Medigap Plans are standardized differently in Massachusetts, Minnesota, and Wisconsin

If you live in Massachusetts, Minnesota, or Wisconsin, Medigap policies are standardized in a unique way.

Medigap in Massachusetts

If you live in Massachusetts, Medigap is guaranteed issue (meaning an insurer can’t deny you for any reason other than non-payment), and instead of having letter plans A – N you have two main choices, one of which can have riders added to it, and then .

  1. Medigap Core, which just covers the essentials but can have riders added to it (see below).
  2. Medigap Supplement 1 Plan, which covers extras like the Part A and Part B deductible.

You can compare the Medigap Core and Medigap Supplement 1 plans side-by-side below.

If a “yes” appears, the plan covers the described benefit 100%. If “no” appears, the policy doesn’t cover that benefit.

Medigap Benefits Medigap Plans
Core Plan Supplement 1
Basic benefits Yes Yes
Part A: inpatient hospital deductible No Yes
Part A: skilled nursing facility coinsurance No Yes
Part B: deductible No Yes
Foreign travel emergency No Yes
Inpatient days in mental health hospitals 60 days per calendar year 120 days per benefit year
State-mandated benefits
(yearly Pap tests and mammograms.Check your plan for other state-mandated benefits.)
No Yes

Learn more at Medicare.gov’s page on Medigap in Massachusetts.

Medigap in Minnesota

If you live in Minnesota, Medigap is guaranteed issue (meaning an insurer can’t deny you for any reason other than non-payment), and instead of having letter plans A – N you have two choices.

  1. Basic Plan, which just covers the essentials.
  2. Extended Plan, which covers extras like the Part A and Part B deductible.

You can compare the Basic Plan and Extended Plan side-by-side below.

If a “yes” appears, the plan covers the described benefit 100%. If a row lists a percentage, the policy covers that percentage of the described benefit. If a “no” appears, the policy doesn’t cover that benefit.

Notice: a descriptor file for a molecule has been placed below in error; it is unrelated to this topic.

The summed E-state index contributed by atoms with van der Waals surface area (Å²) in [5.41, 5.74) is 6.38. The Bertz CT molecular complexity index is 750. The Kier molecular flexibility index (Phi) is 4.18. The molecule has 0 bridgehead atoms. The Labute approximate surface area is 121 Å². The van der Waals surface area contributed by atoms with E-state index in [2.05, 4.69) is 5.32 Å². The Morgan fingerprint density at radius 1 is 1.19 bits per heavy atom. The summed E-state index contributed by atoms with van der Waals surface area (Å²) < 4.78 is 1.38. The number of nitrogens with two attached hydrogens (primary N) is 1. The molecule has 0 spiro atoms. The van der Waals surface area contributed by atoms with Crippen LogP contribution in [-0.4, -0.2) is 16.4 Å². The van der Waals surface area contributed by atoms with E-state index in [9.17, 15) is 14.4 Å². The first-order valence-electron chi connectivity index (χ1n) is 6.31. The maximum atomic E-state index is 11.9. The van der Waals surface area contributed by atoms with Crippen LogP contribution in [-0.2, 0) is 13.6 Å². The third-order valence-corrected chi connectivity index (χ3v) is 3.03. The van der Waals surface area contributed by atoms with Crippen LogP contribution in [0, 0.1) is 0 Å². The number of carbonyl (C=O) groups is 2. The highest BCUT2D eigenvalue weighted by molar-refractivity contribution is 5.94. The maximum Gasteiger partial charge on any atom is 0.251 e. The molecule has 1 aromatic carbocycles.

Medigap Benefits Medigap Plans
Basic Plan Extended Basic Plan
Basic benefits Yes Yes
Part A: inpatient hospital deductible No Yes
Part A: skilled nursing facility coinsurance Yes (Provides 100 days of SNF care) Yes (Provides 120 days of SNF care)
Part B: deductible No Yes
Foreign travel emergency 80% 80%*
Outpatient mental health 50% 50%
Usual and customary fees No 80%*
Medicare-cover preventative care Yes Yes
Physical therapy 20% 20%
Coverage while in a foreign country No 80%*
State-mandated benefits
(diabetic equipment and supplies, routine cancer screening, reconstructive surgery, and immunizations)
Yes Yes

* The plan pays 100% after you spend $1,000 in out-of-pocket costs for a calendar year.

K, L, M, N, and high deductible F in Minnesota

Minnesota also offers versions of Medigap Plans K, L, M, N, and high deductible F.

In Minnesota insurers can offer 4 different riders that can be added to the Basic Plan. You may choose any or all of these riders listed below:

  • Part A: inpatient hospital deductible
  • Part B: deductible
  • Usual and customary fees
  • Non-Medicare preventive care

Learn more at Medicare.gov’s page on Medigap in Minnesota.

Medigap in Wisconsin

If you live in Wisconsin, Medigap is guaranteed issue (meaning an insurer can’t deny you for any reason other than non-payment), and instead of having letter plans A – N you have a basic plan and then you have plans known as “50% and 25% Cost-sharing Plans.” The 50% and 25% Cost-sharing Plans plans are similar to Plans K (50%) and L (25%) found in other markets. Meanwhile, a high-deductible plan ($2,000) is also available.

Further, in Wisconsin insurers are also allowed to offer the following riders:

  • Part A deductible
  • Additional home health care (365 visits including those paid by Medicare)
  • Part B deductible
  • Part B excess charges
  • Foreign travel emergency
  • 50% Part A deductible
  • Part B copayment or coinsurance

In other words, in Wisconsin you’ll pick your base Medigap plan (either the Basic or a reduced cost sharing plan), and then you can add riders if you like. The result is something similar to what is offered in other states, it is simply a little more flexible.

Learn more at Medicare.gov’s page on Medigap in Wisconsin.